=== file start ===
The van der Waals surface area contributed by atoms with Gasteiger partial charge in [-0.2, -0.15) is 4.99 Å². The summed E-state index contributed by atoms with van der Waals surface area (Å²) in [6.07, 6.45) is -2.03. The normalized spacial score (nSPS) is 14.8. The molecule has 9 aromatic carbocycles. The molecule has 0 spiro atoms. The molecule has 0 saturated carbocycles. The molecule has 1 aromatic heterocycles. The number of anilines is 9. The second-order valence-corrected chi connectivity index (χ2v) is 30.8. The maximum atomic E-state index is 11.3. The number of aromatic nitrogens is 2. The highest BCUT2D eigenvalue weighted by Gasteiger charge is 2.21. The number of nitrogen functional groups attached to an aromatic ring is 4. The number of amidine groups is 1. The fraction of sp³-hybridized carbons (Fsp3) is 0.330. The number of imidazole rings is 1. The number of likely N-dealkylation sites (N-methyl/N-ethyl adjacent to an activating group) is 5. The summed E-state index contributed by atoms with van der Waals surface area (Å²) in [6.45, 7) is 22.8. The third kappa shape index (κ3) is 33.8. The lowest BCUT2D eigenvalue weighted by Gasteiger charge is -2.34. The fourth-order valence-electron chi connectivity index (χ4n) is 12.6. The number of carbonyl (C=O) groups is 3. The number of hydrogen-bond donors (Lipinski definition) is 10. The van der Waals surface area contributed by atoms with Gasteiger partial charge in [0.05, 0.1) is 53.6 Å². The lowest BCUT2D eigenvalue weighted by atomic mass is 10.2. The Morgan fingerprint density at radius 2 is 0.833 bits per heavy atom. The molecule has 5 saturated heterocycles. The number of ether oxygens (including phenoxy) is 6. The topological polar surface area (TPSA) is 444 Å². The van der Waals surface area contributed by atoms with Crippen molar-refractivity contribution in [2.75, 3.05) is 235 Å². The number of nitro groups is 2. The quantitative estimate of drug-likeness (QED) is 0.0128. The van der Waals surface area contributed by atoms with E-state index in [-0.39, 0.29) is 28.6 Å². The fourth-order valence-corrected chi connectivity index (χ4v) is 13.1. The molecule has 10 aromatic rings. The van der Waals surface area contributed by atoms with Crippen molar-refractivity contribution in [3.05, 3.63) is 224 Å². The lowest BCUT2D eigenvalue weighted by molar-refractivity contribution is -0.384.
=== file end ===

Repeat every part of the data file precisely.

The van der Waals surface area contributed by atoms with Gasteiger partial charge in [-0.2, -0.15) is 4.99 Å². The summed E-state index contributed by atoms with van der Waals surface area (Å²) in [6.07, 6.45) is -2.03. The normalized spacial score (nSPS) is 14.8. The molecule has 9 aromatic carbocycles. The molecule has 0 spiro atoms. The molecule has 0 saturated carbocycles. The molecule has 1 aromatic heterocycles. The number of anilines is 9. The second-order valence-corrected chi connectivity index (χ2v) is 30.8. The maximum atomic E-state index is 11.3. The number of aromatic nitrogens is 2. The highest BCUT2D eigenvalue weighted by Gasteiger charge is 2.21. The number of nitrogen functional groups attached to an aromatic ring is 4. The number of amidine groups is 1. The fraction of sp³-hybridized carbons (Fsp3) is 0.330. The number of imidazole rings is 1. The number of likely N-dealkylation sites (N-methyl/N-ethyl adjacent to an activating group) is 5. The summed E-state index contributed by atoms with van der Waals surface area (Å²) in [6.45, 7) is 22.8. The third kappa shape index (κ3) is 33.8. The lowest BCUT2D eigenvalue weighted by Gasteiger charge is -2.34. The fourth-order valence-electron chi connectivity index (χ4n) is 12.6. The number of carbonyl (C=O) groups is 3. The number of hydrogen-bond donors (Lipinski definition) is 10. The van der Waals surface area contributed by atoms with Gasteiger partial charge in [0.05, 0.1) is 53.6 Å². The lowest BCUT2D eigenvalue weighted by atomic mass is 10.2. The Morgan fingerprint density at radius 2 is 0.833 bits per heavy atom. The molecule has 5 saturated heterocycles. The number of ether oxygens (including phenoxy) is 6. The topological polar surface area (TPSA) is 444 Å². The van der Waals surface area contributed by atoms with Crippen molar-refractivity contribution in [2.75, 3.05) is 235 Å². The number of nitro groups is 2. The quantitative estimate of drug-likeness (QED) is 0.0128. The van der Waals surface area contributed by atoms with E-state index in [-0.39, 0.29) is 28.6 Å². The fourth-order valence-corrected chi connectivity index (χ4v) is 13.1. The molecule has 10 aromatic rings. The van der Waals surface area contributed by atoms with Crippen molar-refractivity contribution in [3.05, 3.63) is 224 Å². The lowest BCUT2D eigenvalue weighted by molar-refractivity contribution is -0.384.